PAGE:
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The action takes place in Lindsay-Abaire’s home town of south Boston. A rough, middle and lower middle class neighborhood full of “good people”.
The lead character, Margaret—MARGIE—a once-pretty, middle-aged train wreck, has just been fired from her job at the Dollar Store by her boss, Stevie. She is fretting about how she is going to pay the rent for the apartment she shares with her developmentally disabled daughter.
Given the downward economy, jobs are scarce, especially for a high school dropout who hasn’t the stamina anymore for factory work. While commiserating with both her landlady Dottie, who is hilarious as the salty queen of negativity, and her foul-mouthed, free-speaking friend Jeanie, Margie gets the idea to hit up an old high school boyfriend, Mike, for a job.
Mike is a Southie who escaped via medical school and he now lives in an affluent suburb—Chestnut Hill. Margie confronts him in his office but that is just a prelude to the big showdown at his home, where Margie appears unexpectedly and is graciously greeted by Kate, his African-American wife. Kate is a wonderful, genuine flesh-and-blood woman who sympathizes with Margie. As Mike, Kate, and Margie interact they each learn more than they may have bargained for.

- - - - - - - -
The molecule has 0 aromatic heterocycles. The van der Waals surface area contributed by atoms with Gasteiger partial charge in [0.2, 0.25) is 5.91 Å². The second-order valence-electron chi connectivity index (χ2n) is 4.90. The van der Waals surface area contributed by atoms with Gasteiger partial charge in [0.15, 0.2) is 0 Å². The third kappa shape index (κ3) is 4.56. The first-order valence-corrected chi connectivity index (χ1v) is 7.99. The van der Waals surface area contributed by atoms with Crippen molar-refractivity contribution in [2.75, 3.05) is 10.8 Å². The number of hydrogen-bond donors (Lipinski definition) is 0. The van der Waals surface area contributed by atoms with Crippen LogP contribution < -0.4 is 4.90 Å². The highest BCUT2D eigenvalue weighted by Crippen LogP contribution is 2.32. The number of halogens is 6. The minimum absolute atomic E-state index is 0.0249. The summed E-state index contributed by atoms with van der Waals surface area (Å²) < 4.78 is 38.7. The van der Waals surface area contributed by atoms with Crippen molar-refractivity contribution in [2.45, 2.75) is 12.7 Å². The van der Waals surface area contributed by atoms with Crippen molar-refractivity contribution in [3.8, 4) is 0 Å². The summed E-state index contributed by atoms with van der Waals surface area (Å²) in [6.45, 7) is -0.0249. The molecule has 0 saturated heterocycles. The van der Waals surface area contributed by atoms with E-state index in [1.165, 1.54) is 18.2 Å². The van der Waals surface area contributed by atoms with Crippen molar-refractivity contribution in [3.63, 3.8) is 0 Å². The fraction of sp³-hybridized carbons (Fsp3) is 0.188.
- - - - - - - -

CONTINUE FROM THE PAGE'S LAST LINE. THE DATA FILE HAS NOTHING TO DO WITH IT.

Somewhere between Golden Girls and Angie Tribeca, with a bit of Grace & Frankie thrown in for good measure. It’s wild, rough and genuinely funny. It will be a great night in the theatre!
“Good People, in my opinion” said director, Tony Labriola, “is the show Lindsay-Abaire always wanted to write and Rabbit Hole gave him the opportunity. It’s a story about his old neighborhood in Boston, where real people, working people, good people are doing their best to survive and smile with the bingo cards dealt to them. This show could as easily be a commentary on Chicago Heights as South Boston.”
Labriola notes, “This show is what a friend of mine calls a ‘parking lot’ play…meaning…when you leave the theatre with your friends, we’ll find you sitting in the car, unable to leave the parking lot without talking about the play you just saw.”
So, what is it that determines our fate? Is it a strong character or a few lucky breaks? As we, in Illinois struggle through our own financial insecurity and economic desperation, this play speaks to us. It speaks with lots of laughter and a few tears. It rings with the honest voices and wonderful personalities of GOOD PEOPLE!
|Performance Date||First Show||Second Show|
|2/24/2017||7:30PM||One show only|
|2/25/2017||7:30PM||One show only|
|2/26/2017||2:00PM||One show only|
|3/2/2017||7:30PM||One show only|
|3/3/2017||7:30PM||One show only|
|3/4/2017||7:30PM||One show only|
|3/5/2017||2:00PM||One show only|
Seniors (Age: 65+): $19.00
Students (with Student ID): $15.00
Groups (25+): $15.00
Address: 330 W. 202 Street, Chicago Heights